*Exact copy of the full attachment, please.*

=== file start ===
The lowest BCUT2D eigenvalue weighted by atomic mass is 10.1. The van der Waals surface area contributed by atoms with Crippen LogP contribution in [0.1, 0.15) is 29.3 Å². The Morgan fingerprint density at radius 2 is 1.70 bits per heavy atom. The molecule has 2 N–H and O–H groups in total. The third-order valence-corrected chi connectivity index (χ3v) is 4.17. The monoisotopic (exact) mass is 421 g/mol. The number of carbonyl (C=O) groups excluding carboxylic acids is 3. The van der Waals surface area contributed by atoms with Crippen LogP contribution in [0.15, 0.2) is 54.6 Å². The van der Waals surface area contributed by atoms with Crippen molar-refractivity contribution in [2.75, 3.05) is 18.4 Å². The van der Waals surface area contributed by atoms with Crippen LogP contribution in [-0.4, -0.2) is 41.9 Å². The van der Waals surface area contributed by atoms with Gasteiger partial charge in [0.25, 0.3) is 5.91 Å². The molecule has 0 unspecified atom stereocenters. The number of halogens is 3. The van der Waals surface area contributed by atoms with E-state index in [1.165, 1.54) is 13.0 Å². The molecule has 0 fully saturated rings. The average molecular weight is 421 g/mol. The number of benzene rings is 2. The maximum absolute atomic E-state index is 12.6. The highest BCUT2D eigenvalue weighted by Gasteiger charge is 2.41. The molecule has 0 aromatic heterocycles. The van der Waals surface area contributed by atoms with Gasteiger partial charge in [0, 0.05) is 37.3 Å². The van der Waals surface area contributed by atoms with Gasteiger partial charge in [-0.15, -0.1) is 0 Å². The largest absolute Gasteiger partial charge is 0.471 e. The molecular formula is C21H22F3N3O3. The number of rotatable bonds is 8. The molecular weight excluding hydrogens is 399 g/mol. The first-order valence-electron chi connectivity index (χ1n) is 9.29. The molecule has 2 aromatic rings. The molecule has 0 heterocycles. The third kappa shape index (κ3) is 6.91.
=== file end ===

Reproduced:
The lowest BCUT2D eigenvalue weighted by atomic mass is 10.1. The van der Waals surface area contributed by atoms with Crippen LogP contribution in [0.1, 0.15) is 29.3 Å². The Morgan fingerprint density at radius 2 is 1.70 bits per heavy atom. The molecule has 2 N–H and O–H groups in total. The third-order valence-corrected chi connectivity index (χ3v) is 4.17. The monoisotopic (exact) mass is 421 g/mol. The number of carbonyl (C=O) groups excluding carboxylic acids is 3. The van der Waals surface area contributed by atoms with Crippen LogP contribution in [0.15, 0.2) is 54.6 Å². The van der Waals surface area contributed by atoms with Crippen molar-refractivity contribution in [2.75, 3.05) is 18.4 Å². The van der Waals surface area contributed by atoms with Crippen LogP contribution in [-0.4, -0.2) is 41.9 Å². The van der Waals surface area contributed by atoms with Gasteiger partial charge in [0.25, 0.3) is 5.91 Å². The molecule has 0 unspecified atom stereocenters. The number of halogens is 3. The van der Waals surface area contributed by atoms with E-state index in [1.165, 1.54) is 13.0 Å². The molecule has 0 fully saturated rings. The average molecular weight is 421 g/mol. The number of benzene rings is 2. The maximum absolute atomic E-state index is 12.6. The highest BCUT2D eigenvalue weighted by Gasteiger charge is 2.41. The molecule has 0 aromatic heterocycles. The van der Waals surface area contributed by atoms with Gasteiger partial charge in [0, 0.05) is 37.3 Å². The van der Waals surface area contributed by atoms with Gasteiger partial charge in [-0.15, -0.1) is 0 Å². The largest absolute Gasteiger partial charge is 0.471 e. The molecular formula is C21H22F3N3O3. The number of rotatable bonds is 8. The molecular weight excluding hydrogens is 399 g/mol. The first-order valence-electron chi connectivity index (χ1n) is 9.29. The molecule has 2 aromatic rings. The molecule has 0 heterocycles. The third kappa shape index (κ3) is 6.91.